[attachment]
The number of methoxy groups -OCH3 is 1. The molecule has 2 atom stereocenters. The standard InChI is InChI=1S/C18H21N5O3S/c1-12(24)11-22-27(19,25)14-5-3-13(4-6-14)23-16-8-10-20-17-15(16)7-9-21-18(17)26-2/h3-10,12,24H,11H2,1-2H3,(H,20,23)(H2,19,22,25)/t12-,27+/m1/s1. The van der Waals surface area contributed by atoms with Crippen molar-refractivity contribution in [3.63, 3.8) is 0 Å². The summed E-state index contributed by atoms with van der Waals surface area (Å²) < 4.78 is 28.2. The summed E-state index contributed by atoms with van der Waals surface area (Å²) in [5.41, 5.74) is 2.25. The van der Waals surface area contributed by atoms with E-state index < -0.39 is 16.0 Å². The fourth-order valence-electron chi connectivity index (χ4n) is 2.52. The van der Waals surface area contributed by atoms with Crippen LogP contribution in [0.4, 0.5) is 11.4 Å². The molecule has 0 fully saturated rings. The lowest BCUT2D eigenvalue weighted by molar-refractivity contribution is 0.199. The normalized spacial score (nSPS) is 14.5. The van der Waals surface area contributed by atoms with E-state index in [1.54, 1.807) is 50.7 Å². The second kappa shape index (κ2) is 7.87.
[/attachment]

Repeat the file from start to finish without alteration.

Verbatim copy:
The number of methoxy groups -OCH3 is 1. The molecule has 2 atom stereocenters. The standard InChI is InChI=1S/C18H21N5O3S/c1-12(24)11-22-27(19,25)14-5-3-13(4-6-14)23-16-8-10-20-17-15(16)7-9-21-18(17)26-2/h3-10,12,24H,11H2,1-2H3,(H,20,23)(H2,19,22,25)/t12-,27+/m1/s1. The van der Waals surface area contributed by atoms with Crippen molar-refractivity contribution in [3.63, 3.8) is 0 Å². The summed E-state index contributed by atoms with van der Waals surface area (Å²) < 4.78 is 28.2. The summed E-state index contributed by atoms with van der Waals surface area (Å²) in [5.41, 5.74) is 2.25. The van der Waals surface area contributed by atoms with E-state index < -0.39 is 16.0 Å². The fourth-order valence-electron chi connectivity index (χ4n) is 2.52. The van der Waals surface area contributed by atoms with Crippen LogP contribution in [0.4, 0.5) is 11.4 Å². The molecule has 0 fully saturated rings. The lowest BCUT2D eigenvalue weighted by molar-refractivity contribution is 0.199. The normalized spacial score (nSPS) is 14.5. The van der Waals surface area contributed by atoms with E-state index in [1.54, 1.807) is 50.7 Å². The second kappa shape index (κ2) is 7.87.